For me, the best part of my local library is the book collection. There’s also music and video content, and a Library of Things: games, museum passes, even fishing poles. There are popular programs for kids, teens, and adults.
There’s a full schedule of book discussions, school visits, mentoring, volunteering.
I do some writing at the library (but not this post). I’ve decided that living in a community with a good library is a must. I host my own Little Free Library on my front lawn. One of my closest friends is a librarian.
So, of course I was disheartened to hear that the Trump Administration proposed 2021 budget called for entirely eliminating the Institute of Museum and Library Services. The Institute is the main source of federal support for libraries and museums.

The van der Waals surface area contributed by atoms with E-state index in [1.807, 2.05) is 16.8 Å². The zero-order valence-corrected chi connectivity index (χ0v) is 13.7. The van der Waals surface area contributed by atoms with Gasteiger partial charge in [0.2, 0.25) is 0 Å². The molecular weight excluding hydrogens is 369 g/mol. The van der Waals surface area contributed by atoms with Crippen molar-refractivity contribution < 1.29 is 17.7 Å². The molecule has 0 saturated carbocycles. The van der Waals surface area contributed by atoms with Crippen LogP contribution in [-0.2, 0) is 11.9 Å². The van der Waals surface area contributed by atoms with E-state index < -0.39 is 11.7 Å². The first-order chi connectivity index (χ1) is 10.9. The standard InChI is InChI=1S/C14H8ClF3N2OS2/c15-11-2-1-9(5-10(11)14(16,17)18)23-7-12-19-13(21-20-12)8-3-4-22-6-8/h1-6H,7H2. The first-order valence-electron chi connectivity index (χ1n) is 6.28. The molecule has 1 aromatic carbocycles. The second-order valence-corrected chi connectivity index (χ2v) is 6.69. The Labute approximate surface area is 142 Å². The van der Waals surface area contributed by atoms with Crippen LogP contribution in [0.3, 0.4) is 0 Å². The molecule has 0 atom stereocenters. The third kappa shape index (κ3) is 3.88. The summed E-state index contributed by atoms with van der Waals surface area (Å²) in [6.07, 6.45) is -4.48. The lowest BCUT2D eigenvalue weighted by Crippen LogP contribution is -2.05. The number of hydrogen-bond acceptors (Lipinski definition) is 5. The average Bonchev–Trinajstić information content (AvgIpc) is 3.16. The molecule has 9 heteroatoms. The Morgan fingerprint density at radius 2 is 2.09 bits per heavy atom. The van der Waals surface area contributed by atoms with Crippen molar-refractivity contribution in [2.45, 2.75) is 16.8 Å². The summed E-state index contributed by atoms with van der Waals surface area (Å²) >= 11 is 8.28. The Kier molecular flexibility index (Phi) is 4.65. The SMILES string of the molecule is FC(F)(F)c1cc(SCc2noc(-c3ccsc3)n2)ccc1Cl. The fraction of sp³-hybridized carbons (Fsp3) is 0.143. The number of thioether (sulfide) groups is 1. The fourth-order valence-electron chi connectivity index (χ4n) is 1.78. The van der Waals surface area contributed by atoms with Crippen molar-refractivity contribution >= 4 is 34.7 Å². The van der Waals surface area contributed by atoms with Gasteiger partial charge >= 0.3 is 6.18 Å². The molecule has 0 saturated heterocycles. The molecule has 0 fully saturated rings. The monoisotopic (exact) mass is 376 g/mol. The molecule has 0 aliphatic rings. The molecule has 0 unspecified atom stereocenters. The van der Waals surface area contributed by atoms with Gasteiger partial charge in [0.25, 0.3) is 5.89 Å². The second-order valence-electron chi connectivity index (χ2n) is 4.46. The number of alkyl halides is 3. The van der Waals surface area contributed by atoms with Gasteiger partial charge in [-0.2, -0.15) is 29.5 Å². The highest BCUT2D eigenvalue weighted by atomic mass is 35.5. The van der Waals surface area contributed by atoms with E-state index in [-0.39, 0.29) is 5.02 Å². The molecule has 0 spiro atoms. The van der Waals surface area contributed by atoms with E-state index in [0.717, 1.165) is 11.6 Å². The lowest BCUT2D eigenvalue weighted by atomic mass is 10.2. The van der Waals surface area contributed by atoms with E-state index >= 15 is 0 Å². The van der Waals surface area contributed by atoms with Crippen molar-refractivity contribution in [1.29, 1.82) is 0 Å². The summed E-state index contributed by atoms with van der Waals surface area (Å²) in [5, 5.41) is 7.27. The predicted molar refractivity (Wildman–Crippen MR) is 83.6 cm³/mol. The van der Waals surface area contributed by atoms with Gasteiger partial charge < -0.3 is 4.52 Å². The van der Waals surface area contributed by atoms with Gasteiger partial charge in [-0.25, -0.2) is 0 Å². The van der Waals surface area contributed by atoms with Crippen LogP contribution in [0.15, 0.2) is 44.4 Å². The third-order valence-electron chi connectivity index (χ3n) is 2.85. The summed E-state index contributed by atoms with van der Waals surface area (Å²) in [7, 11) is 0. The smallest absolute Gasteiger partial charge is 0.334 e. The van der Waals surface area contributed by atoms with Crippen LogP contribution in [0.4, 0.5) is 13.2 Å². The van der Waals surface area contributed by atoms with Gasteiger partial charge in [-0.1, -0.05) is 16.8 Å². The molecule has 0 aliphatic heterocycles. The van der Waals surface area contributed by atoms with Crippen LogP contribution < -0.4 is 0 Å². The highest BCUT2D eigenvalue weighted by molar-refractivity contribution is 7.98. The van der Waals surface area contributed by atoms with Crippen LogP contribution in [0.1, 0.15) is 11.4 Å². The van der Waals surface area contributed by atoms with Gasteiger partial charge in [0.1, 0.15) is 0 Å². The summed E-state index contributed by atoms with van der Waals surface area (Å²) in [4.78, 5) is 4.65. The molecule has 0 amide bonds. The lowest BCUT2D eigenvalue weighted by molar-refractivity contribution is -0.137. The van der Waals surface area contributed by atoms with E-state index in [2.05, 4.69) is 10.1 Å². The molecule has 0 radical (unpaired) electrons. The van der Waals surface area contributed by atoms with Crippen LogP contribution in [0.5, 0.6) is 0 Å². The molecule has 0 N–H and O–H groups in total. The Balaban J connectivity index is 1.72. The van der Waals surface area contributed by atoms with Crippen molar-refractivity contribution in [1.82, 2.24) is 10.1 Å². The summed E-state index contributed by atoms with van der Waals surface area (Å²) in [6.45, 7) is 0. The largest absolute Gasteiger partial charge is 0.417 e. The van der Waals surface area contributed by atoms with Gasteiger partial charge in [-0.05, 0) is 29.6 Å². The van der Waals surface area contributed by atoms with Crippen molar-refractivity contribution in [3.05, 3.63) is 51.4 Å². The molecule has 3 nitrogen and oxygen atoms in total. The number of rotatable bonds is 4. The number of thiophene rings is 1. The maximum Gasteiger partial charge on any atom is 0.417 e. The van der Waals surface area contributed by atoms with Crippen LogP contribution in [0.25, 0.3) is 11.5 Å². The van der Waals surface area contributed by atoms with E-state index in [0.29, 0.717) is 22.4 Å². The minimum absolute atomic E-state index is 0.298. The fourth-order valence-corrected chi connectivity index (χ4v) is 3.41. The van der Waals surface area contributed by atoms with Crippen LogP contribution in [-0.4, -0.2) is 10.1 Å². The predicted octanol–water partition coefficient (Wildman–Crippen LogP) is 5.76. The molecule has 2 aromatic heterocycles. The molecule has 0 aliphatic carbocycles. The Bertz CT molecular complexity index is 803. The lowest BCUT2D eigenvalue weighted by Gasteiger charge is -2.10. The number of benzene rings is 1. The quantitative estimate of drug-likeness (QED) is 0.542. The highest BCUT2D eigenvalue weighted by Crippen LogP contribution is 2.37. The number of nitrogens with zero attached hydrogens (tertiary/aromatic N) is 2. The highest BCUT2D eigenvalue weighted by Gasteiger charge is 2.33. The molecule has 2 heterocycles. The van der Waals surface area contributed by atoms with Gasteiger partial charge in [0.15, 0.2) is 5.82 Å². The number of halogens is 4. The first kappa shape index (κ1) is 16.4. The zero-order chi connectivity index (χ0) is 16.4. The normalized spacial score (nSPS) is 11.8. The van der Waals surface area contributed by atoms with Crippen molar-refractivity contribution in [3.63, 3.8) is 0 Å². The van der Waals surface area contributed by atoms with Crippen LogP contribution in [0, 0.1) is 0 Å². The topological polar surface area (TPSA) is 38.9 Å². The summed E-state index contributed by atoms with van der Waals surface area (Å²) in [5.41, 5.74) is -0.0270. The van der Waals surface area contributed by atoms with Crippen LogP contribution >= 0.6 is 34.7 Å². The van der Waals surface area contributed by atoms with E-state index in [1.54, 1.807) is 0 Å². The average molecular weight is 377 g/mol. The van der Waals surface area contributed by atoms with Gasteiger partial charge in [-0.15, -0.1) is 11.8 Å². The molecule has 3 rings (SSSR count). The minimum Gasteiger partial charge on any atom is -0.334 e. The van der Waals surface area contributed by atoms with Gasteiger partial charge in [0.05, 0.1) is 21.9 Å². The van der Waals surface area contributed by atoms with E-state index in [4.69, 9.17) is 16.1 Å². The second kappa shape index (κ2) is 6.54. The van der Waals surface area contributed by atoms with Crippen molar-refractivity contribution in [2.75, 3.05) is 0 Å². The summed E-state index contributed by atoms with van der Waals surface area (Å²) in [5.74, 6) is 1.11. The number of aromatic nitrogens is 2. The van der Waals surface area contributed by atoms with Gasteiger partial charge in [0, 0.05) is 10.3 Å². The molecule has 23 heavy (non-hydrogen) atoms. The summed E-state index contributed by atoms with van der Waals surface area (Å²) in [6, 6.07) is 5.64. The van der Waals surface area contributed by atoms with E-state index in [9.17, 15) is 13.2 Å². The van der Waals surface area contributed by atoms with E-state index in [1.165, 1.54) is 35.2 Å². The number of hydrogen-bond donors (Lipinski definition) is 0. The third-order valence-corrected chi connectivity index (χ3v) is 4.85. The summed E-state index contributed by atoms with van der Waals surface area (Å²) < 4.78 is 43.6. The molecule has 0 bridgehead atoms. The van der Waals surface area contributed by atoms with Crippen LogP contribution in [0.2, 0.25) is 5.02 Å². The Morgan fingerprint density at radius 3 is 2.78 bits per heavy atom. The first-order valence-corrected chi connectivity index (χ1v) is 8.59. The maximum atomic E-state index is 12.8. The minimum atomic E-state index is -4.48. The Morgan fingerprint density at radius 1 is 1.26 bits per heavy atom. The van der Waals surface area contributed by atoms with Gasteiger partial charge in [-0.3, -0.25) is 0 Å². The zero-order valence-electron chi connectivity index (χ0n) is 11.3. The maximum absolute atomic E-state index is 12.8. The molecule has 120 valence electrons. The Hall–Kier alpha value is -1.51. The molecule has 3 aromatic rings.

Elimination: that means entirely gone.
Also proposed for elimination: the National Endowment for the Arts and the National Endowment for Humanities.
This is the fourth straight year the neck of arts and humanities are on the proposed federal chopping block, which means it won’t happen, or not entirely. A proposed budget is a political statement. All the wheeling and dealing is still to come.
But what a statement this administration is making. I mean, why should our government fund arts and humanities? Who wants to live in a country in which arts and humanities are valued, supported and cherished? Or, for that matter, where environmental protection is a priority? Or people–how about people being a priority (health care, education, safety net)?
It’s very distressing to me. I handle it by writing. THE CULLING, a dystopian thriller, was my response last year.
This year, I don’t know. I think I’ll start by putting some dystopian classics in my Little Free Library. I’ve got Brave New World, 1984, Handmaid’s Tale, a few others I can share in my library. Tomorrow I’ll head over to the town library, just to be there.